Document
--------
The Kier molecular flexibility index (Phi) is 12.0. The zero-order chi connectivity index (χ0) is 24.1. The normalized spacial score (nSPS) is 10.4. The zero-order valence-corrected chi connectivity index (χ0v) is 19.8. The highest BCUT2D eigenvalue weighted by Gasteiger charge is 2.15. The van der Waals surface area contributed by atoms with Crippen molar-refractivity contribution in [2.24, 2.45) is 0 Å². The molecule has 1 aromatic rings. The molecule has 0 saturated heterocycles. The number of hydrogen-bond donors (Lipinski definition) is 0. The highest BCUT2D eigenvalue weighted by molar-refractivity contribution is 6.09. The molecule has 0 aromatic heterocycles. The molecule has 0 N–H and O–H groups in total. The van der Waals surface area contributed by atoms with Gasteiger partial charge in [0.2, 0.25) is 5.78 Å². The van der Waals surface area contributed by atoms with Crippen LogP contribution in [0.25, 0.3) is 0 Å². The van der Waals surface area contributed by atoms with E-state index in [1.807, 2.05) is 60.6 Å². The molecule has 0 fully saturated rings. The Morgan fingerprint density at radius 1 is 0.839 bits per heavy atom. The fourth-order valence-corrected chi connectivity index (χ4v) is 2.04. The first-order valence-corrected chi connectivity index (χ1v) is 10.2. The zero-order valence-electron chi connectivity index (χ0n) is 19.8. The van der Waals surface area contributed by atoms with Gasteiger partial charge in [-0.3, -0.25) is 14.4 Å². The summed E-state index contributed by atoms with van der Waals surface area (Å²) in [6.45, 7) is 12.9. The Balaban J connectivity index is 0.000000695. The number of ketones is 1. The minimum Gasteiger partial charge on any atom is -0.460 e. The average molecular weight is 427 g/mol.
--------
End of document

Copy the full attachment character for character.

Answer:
The Kier molecular flexibility index (Phi) is 12.0. The zero-order chi connectivity index (χ0) is 24.1. The normalized spacial score (nSPS) is 10.4. The zero-order valence-corrected chi connectivity index (χ0v) is 19.8. The highest BCUT2D eigenvalue weighted by Gasteiger charge is 2.15. The van der Waals surface area contributed by atoms with Crippen molar-refractivity contribution in [2.24, 2.45) is 0 Å². The molecule has 1 aromatic rings. The molecule has 0 saturated heterocycles. The number of hydrogen-bond donors (Lipinski definition) is 0. The highest BCUT2D eigenvalue weighted by molar-refractivity contribution is 6.09. The molecule has 0 aromatic heterocycles. The molecule has 0 N–H and O–H groups in total. The van der Waals surface area contributed by atoms with Gasteiger partial charge in [0.2, 0.25) is 5.78 Å². The van der Waals surface area contributed by atoms with Crippen LogP contribution in [0.25, 0.3) is 0 Å². The van der Waals surface area contributed by atoms with E-state index in [1.807, 2.05) is 60.6 Å². The molecule has 0 fully saturated rings. The Morgan fingerprint density at radius 1 is 0.839 bits per heavy atom. The fourth-order valence-corrected chi connectivity index (χ4v) is 2.04. The first-order valence-corrected chi connectivity index (χ1v) is 10.2. The zero-order valence-electron chi connectivity index (χ0n) is 19.8. The van der Waals surface area contributed by atoms with Gasteiger partial charge in [-0.3, -0.25) is 14.4 Å². The summed E-state index contributed by atoms with van der Waals surface area (Å²) in [6.45, 7) is 12.9. The Balaban J connectivity index is 0.000000695. The number of ketones is 1. The minimum Gasteiger partial charge on any atom is -0.460 e. The average molecular weight is 427 g/mol.